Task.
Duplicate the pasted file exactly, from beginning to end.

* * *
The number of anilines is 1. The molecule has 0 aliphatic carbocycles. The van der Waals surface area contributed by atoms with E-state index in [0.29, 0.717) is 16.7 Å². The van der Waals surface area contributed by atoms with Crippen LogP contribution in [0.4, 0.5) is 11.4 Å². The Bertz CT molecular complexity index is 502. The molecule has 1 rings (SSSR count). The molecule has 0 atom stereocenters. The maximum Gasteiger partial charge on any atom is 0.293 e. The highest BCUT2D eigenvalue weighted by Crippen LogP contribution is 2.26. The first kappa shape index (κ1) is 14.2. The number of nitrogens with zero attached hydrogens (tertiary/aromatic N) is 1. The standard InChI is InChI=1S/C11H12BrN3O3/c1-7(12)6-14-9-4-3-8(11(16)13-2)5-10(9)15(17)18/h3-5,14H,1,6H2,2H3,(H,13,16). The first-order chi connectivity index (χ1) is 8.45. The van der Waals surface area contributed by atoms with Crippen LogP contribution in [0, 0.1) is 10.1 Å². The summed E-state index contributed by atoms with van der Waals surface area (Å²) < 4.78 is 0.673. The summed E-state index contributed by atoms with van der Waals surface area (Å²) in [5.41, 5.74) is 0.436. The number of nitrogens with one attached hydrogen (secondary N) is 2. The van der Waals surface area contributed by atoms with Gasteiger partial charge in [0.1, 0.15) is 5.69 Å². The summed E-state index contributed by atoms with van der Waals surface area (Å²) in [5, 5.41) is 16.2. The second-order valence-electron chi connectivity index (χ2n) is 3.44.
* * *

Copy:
The number of anilines is 1. The molecule has 0 aliphatic carbocycles. The van der Waals surface area contributed by atoms with E-state index in [0.29, 0.717) is 16.7 Å². The van der Waals surface area contributed by atoms with Crippen LogP contribution in [0.4, 0.5) is 11.4 Å². The Bertz CT molecular complexity index is 502. The molecule has 1 rings (SSSR count). The molecule has 0 atom stereocenters. The maximum Gasteiger partial charge on any atom is 0.293 e. The highest BCUT2D eigenvalue weighted by Crippen LogP contribution is 2.26. The first kappa shape index (κ1) is 14.2. The number of nitrogens with zero attached hydrogens (tertiary/aromatic N) is 1. The standard InChI is InChI=1S/C11H12BrN3O3/c1-7(12)6-14-9-4-3-8(11(16)13-2)5-10(9)15(17)18/h3-5,14H,1,6H2,2H3,(H,13,16). The first-order chi connectivity index (χ1) is 8.45. The van der Waals surface area contributed by atoms with Crippen LogP contribution in [0, 0.1) is 10.1 Å². The summed E-state index contributed by atoms with van der Waals surface area (Å²) < 4.78 is 0.673. The summed E-state index contributed by atoms with van der Waals surface area (Å²) in [5.41, 5.74) is 0.436. The number of nitrogens with one attached hydrogen (secondary N) is 2. The van der Waals surface area contributed by atoms with Gasteiger partial charge in [0.1, 0.15) is 5.69 Å². The summed E-state index contributed by atoms with van der Waals surface area (Å²) in [5, 5.41) is 16.2. The second-order valence-electron chi connectivity index (χ2n) is 3.44.